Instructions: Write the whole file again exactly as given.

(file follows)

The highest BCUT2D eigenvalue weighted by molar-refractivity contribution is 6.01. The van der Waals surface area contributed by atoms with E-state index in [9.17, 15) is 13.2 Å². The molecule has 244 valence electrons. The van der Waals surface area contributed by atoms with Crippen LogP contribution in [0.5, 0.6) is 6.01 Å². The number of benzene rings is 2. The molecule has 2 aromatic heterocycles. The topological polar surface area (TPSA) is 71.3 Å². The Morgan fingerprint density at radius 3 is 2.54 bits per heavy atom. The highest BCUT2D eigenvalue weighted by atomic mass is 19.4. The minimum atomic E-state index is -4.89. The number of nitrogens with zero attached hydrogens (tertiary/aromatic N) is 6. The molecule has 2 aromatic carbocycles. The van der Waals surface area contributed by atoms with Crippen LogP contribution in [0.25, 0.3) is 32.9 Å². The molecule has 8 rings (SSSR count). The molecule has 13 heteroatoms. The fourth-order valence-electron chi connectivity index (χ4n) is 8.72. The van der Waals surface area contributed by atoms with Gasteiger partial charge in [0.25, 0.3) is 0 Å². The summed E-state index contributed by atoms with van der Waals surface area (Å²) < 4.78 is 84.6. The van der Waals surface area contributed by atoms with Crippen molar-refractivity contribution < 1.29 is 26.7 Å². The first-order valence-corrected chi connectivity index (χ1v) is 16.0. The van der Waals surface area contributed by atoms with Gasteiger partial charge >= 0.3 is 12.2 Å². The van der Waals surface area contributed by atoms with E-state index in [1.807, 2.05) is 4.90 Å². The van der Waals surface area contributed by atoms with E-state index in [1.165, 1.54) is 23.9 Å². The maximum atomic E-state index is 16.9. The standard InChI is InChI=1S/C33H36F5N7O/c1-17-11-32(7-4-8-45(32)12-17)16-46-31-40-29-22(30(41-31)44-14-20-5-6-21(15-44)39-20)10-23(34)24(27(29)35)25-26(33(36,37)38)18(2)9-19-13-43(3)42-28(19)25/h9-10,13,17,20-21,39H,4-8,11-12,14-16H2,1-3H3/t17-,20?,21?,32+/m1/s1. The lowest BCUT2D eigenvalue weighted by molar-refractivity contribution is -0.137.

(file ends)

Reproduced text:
The highest BCUT2D eigenvalue weighted by molar-refractivity contribution is 6.01. The van der Waals surface area contributed by atoms with E-state index in [9.17, 15) is 13.2 Å². The molecule has 244 valence electrons. The van der Waals surface area contributed by atoms with Crippen LogP contribution in [0.5, 0.6) is 6.01 Å². The number of benzene rings is 2. The molecule has 2 aromatic heterocycles. The topological polar surface area (TPSA) is 71.3 Å². The Morgan fingerprint density at radius 3 is 2.54 bits per heavy atom. The highest BCUT2D eigenvalue weighted by atomic mass is 19.4. The minimum atomic E-state index is -4.89. The number of nitrogens with zero attached hydrogens (tertiary/aromatic N) is 6. The molecule has 2 aromatic carbocycles. The van der Waals surface area contributed by atoms with Crippen LogP contribution in [0.25, 0.3) is 32.9 Å². The molecule has 8 rings (SSSR count). The molecule has 13 heteroatoms. The fourth-order valence-electron chi connectivity index (χ4n) is 8.72. The van der Waals surface area contributed by atoms with Gasteiger partial charge in [0.25, 0.3) is 0 Å². The summed E-state index contributed by atoms with van der Waals surface area (Å²) < 4.78 is 84.6. The van der Waals surface area contributed by atoms with Crippen molar-refractivity contribution < 1.29 is 26.7 Å². The first-order valence-corrected chi connectivity index (χ1v) is 16.0. The van der Waals surface area contributed by atoms with Gasteiger partial charge >= 0.3 is 12.2 Å². The van der Waals surface area contributed by atoms with E-state index in [1.807, 2.05) is 4.90 Å². The van der Waals surface area contributed by atoms with E-state index in [1.165, 1.54) is 23.9 Å². The maximum atomic E-state index is 16.9. The standard InChI is InChI=1S/C33H36F5N7O/c1-17-11-32(7-4-8-45(32)12-17)16-46-31-40-29-22(30(41-31)44-14-20-5-6-21(15-44)39-20)10-23(34)24(27(29)35)25-26(33(36,37)38)18(2)9-19-13-43(3)42-28(19)25/h9-10,13,17,20-21,39H,4-8,11-12,14-16H2,1-3H3/t17-,20?,21?,32+/m1/s1. The lowest BCUT2D eigenvalue weighted by molar-refractivity contribution is -0.137.